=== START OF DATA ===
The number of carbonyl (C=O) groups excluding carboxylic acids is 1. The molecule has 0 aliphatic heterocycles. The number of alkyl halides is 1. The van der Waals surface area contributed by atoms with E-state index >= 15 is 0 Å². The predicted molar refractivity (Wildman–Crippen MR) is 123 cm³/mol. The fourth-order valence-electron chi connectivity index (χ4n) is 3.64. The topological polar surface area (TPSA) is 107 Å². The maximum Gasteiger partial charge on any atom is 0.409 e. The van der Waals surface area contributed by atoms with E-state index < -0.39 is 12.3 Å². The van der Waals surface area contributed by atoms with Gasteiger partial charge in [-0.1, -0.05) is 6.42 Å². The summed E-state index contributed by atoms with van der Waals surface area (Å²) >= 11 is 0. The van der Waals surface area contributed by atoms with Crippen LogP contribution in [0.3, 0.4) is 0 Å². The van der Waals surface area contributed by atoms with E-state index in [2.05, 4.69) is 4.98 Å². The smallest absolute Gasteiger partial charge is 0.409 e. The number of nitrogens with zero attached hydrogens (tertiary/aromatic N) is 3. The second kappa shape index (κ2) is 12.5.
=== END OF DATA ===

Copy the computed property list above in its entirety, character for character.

The number of carbonyl (C=O) groups excluding carboxylic acids is 1. The molecule has 0 aliphatic heterocycles. The number of alkyl halides is 1. The van der Waals surface area contributed by atoms with E-state index >= 15 is 0 Å². The predicted molar refractivity (Wildman–Crippen MR) is 123 cm³/mol. The fourth-order valence-electron chi connectivity index (χ4n) is 3.64. The topological polar surface area (TPSA) is 107 Å². The maximum Gasteiger partial charge on any atom is 0.409 e. The van der Waals surface area contributed by atoms with E-state index < -0.39 is 12.3 Å². The van der Waals surface area contributed by atoms with Gasteiger partial charge in [-0.1, -0.05) is 6.42 Å². The summed E-state index contributed by atoms with van der Waals surface area (Å²) >= 11 is 0. The van der Waals surface area contributed by atoms with Crippen LogP contribution in [0.3, 0.4) is 0 Å². The van der Waals surface area contributed by atoms with E-state index in [2.05, 4.69) is 4.98 Å². The smallest absolute Gasteiger partial charge is 0.409 e. The number of nitrogens with zero attached hydrogens (tertiary/aromatic N) is 3. The second kappa shape index (κ2) is 12.5.